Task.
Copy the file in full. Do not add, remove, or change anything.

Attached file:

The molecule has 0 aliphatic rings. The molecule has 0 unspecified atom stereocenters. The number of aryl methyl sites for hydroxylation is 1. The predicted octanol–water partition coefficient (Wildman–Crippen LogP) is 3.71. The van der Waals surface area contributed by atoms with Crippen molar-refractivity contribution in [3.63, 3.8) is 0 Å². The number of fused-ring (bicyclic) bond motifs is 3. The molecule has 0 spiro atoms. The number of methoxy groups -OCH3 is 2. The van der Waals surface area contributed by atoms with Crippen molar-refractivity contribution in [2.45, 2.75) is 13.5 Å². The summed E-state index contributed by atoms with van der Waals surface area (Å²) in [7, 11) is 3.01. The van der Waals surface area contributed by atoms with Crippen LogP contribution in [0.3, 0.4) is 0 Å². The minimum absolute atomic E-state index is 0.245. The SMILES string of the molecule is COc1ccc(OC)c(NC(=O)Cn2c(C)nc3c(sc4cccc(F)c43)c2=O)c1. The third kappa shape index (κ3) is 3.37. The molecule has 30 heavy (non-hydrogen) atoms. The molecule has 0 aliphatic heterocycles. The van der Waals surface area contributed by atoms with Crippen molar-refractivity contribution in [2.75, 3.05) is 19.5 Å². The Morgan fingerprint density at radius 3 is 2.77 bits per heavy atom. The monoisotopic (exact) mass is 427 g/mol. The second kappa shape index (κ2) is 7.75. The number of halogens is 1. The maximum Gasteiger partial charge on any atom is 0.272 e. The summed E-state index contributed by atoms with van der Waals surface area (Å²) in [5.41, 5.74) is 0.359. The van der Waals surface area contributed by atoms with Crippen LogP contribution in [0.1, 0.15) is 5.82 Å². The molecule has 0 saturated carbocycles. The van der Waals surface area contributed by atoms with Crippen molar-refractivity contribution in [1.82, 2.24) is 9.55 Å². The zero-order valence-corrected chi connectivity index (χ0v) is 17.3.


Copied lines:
The molecule has 0 aliphatic rings. The molecule has 0 unspecified atom stereocenters. The number of aryl methyl sites for hydroxylation is 1. The predicted octanol–water partition coefficient (Wildman–Crippen LogP) is 3.71. The van der Waals surface area contributed by atoms with Crippen molar-refractivity contribution in [3.63, 3.8) is 0 Å². The number of fused-ring (bicyclic) bond motifs is 3. The molecule has 0 spiro atoms. The number of methoxy groups -OCH3 is 2. The van der Waals surface area contributed by atoms with Crippen molar-refractivity contribution in [2.45, 2.75) is 13.5 Å². The summed E-state index contributed by atoms with van der Waals surface area (Å²) in [7, 11) is 3.01. The van der Waals surface area contributed by atoms with Crippen LogP contribution in [0.3, 0.4) is 0 Å². The minimum absolute atomic E-state index is 0.245. The SMILES string of the molecule is COc1ccc(OC)c(NC(=O)Cn2c(C)nc3c(sc4cccc(F)c43)c2=O)c1. The third kappa shape index (κ3) is 3.37. The molecule has 30 heavy (non-hydrogen) atoms. The molecule has 0 aliphatic heterocycles. The van der Waals surface area contributed by atoms with Crippen molar-refractivity contribution in [2.75, 3.05) is 19.5 Å². The Morgan fingerprint density at radius 3 is 2.77 bits per heavy atom. The monoisotopic (exact) mass is 427 g/mol. The second kappa shape index (κ2) is 7.75. The number of halogens is 1. The maximum Gasteiger partial charge on any atom is 0.272 e. The summed E-state index contributed by atoms with van der Waals surface area (Å²) in [5.41, 5.74) is 0.359. The van der Waals surface area contributed by atoms with Crippen LogP contribution in [0.1, 0.15) is 5.82 Å². The molecule has 0 saturated carbocycles. The van der Waals surface area contributed by atoms with Crippen molar-refractivity contribution in [1.82, 2.24) is 9.55 Å². The zero-order valence-corrected chi connectivity index (χ0v) is 17.3.